U.S. visitors, 'don't come,' B.C.'s health minister says - InfoNews

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U.S. visitors, 'don't come,' B.C.'s health minister says

Provincial Health Officer Dr. Bonnie Henry and Minister of Health Adrian Dix provide an update on COVID-19 to the media.
Image Credit: Province of British Columbia
March 16, 2020 - 1:30 PM

It’s time to ban U.S. residents from nonessential travel into Canada to prevent the spread of COVID-19, B.C.’s health minister said today.  

“We remain concerned that access to Canada from the U.S. remains open,” Adrian Dix said in a press conference, following the federal announcement that Canada will be closing its borders to people who are not citizens or permanent residents, other than Americans.

“It’s our strong view and strong message that visitors from the U.S. don’t come to B.C. because at this moment that is the wrong thing to do. We understand people are going self-isolate, but better than self-isolating, for visitors, is not to come.”

Dix pointed out that B.C. is particularly vulnerable at this point due to its proximity to Washington State, where the death toll in the state reached 42, and the number of confirmed cases hit 772.

There were three more deaths in B.C. from COVID-19. Currently all deaths related to COVID-19 are linked to an outbreak at the Lynn Valley Care Centre home in North Vancouver, Provincial Health Officer Dr. Bonnie Henry said.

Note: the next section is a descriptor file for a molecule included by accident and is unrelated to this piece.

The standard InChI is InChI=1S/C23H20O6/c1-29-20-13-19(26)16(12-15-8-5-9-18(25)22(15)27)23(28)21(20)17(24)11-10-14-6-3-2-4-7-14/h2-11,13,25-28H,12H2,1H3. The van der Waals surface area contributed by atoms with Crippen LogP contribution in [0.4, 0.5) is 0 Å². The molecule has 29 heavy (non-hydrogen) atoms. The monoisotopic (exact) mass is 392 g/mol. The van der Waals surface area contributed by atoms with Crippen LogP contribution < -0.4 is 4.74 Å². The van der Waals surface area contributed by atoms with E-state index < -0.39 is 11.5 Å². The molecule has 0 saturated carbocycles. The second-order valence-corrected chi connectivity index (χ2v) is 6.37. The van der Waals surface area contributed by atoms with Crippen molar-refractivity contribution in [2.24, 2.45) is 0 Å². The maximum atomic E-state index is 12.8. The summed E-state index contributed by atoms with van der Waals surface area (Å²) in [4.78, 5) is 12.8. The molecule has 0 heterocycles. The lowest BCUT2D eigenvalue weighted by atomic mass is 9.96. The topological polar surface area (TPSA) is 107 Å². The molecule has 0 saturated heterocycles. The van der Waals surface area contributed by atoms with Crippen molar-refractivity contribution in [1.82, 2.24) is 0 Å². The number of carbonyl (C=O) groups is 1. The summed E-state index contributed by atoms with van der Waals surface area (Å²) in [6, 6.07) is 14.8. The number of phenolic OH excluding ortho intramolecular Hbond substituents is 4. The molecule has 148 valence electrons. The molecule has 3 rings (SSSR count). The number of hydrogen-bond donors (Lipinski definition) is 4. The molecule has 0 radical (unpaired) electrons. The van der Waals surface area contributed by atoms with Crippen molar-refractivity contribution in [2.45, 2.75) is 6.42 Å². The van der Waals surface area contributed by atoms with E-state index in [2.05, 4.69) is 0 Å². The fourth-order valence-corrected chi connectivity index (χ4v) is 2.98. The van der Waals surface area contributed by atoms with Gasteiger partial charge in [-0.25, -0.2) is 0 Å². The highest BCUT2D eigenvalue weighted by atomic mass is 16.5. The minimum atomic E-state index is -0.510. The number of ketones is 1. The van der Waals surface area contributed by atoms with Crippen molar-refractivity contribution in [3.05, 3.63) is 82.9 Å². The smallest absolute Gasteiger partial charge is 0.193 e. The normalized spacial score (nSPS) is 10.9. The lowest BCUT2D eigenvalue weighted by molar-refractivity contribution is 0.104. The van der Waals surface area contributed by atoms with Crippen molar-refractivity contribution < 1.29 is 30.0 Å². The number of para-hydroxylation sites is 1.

She also confirmed 30 more confirmed cases of COVID-19 Saturday, bringing B.C.’s total to 103. 

The province announced added measures, such as preparing hospitals for an influx of patients by postponing all non-urgent scheduled surgeries to free up "hundreds and hundreds and hundreds" of hospital beds.

Any gatherings over 50 people were also banned in B.C. 

The biggest change, however, is the border closure announced by Prime Minister Justin Trudeau.

“This measure will carve out some designated exceptions including for air crews, diplomats, immediate family members of Canadian citizens and, at this time, U.S. citizens,” Trudeau said.

When asked why, if the closure of borders was needed the U.S. was not included, Trudeau said the U.S. border remains open "at the moment" because the integration of the two countries' economies is "quite particular.”

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